To curb the spread of COVID-19, the state governments have introduced many restrictions and night curfews. Many hotels, community centres and hostels are being converted into temporary COVID care centres in several states to accommodate COVID-19 patients. The possibility of another lockdown has caused fear among vulnerable sections of India’s population, many of whom work as migrant daily wage labourers in other towns and cities.

The COVID-19 pandemic has led to a major livelihood crisis across all sections of society, with the most vulnerable being severely impacted. The conditions of the urban poor, migrant labourers returning to their villages, small and marginal farmers and small business owners have significantly worsened because of the livelihood crisis and the associated uncertainties affecting the quality of life.


World Vision has supported 6.6 million people in India since March 2020. In light of the recent surge of COVID-19 cases, World Vision aims to expand its emergency response efforts. Planned interventions include:


  • Support health centres and hospitals with oxygen supply and beds

  • Provide the most vulnerable families with food and non-food essentials such as rice, lentils, soap, tooth-paste and etc.

  • Awareness building on COVID-19 prevention

  • Assisting farmers and small entrepreneurs to restart livelihood activities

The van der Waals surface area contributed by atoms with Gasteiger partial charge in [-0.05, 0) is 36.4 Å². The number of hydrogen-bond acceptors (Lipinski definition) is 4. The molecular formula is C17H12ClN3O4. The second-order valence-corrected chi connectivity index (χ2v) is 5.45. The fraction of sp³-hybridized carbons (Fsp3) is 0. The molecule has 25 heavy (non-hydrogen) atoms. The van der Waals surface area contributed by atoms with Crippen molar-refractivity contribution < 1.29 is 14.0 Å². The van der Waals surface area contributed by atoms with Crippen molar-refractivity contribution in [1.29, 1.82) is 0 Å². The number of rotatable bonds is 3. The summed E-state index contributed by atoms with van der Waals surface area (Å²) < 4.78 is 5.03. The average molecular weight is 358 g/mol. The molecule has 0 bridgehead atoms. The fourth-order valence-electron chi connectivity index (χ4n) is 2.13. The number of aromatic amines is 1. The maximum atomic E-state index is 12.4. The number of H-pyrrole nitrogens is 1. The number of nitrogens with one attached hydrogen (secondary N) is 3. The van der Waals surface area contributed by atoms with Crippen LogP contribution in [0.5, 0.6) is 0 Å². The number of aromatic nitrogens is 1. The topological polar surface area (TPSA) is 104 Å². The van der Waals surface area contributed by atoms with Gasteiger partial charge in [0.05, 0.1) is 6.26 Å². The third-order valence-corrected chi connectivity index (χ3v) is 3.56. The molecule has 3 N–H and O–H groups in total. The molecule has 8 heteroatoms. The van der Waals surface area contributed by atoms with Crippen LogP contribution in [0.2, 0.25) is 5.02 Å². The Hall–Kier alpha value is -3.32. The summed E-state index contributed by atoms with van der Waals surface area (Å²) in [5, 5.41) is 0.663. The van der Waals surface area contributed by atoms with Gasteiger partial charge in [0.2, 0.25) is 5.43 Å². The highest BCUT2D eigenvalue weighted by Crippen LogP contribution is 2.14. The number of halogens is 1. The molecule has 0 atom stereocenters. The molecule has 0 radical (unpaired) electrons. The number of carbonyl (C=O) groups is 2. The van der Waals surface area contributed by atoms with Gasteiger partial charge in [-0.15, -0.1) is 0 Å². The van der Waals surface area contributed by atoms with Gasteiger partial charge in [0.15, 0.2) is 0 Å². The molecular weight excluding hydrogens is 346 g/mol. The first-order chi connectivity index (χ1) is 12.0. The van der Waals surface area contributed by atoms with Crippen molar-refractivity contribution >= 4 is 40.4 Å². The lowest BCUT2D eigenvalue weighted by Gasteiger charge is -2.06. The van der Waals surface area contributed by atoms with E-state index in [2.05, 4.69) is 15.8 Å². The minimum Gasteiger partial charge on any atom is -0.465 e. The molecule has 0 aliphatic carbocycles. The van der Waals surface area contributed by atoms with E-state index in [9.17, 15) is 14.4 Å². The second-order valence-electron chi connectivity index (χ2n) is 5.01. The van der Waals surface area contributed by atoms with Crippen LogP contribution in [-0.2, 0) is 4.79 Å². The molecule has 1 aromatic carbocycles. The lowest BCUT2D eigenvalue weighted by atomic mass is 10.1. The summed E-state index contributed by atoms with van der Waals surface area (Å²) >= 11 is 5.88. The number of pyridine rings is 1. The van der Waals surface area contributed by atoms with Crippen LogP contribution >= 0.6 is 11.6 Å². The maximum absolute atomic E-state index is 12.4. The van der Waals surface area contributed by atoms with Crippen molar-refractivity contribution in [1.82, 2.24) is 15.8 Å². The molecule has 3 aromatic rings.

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"I saw smoke coming rising from another side of the hill. People were shouting and panicking. I rescued my siblings and went to Thaingkhali camp to save ourselves," says 11-year-old Baitullah, as he looks at the now charred remains of his home, having already lost his home once in Myanmar.

Thousands of vulnerable Rohingya refugees have been affected after a fire swept through the world’s largest and most densely populated refugee camp on Monday 22 March 2021. Nearly one million of them live in temporary shelters on the hillsides of Cox’s Bazar, Bangladesh, since fleeing their homes in Myanmar in 2017.

The massive fire has damaged some food distribution points as well as water and sanitation facilities. It has also damaged temporary shelters which has left thousands without food or proper protection from the elements.

“They have been living with ongoing uncertainty, storms and the threat of disease outbreaks since fleeing their homes in 2017. This fire is the last thing that they need at a time when shelter is critical for protection from the impending monsoon season, and COVID-19 is threatening to circulate around the crowded camps at an alarming rate. An unforgiving incident like this just deepens the sense of hopelessness in the hearts of everyone here at Cox’s Bazar” - Response Director, Rohingya Crisis Response, World Vision Bangladesh, Fredrick Christopher


World Vision has activated an emergency response to provide immediate support to the affected people, especially children who have lost their homes and loved ones in this devastating incident. Rapid response teams are on the ground providing emergency relief for the Rohingya refugees, including distributing high-energy biscuits to about 10,000 households provided by World Food Programme. Some of World Vision's education centres and multi-purpose centres have also been converted to emergency shelters.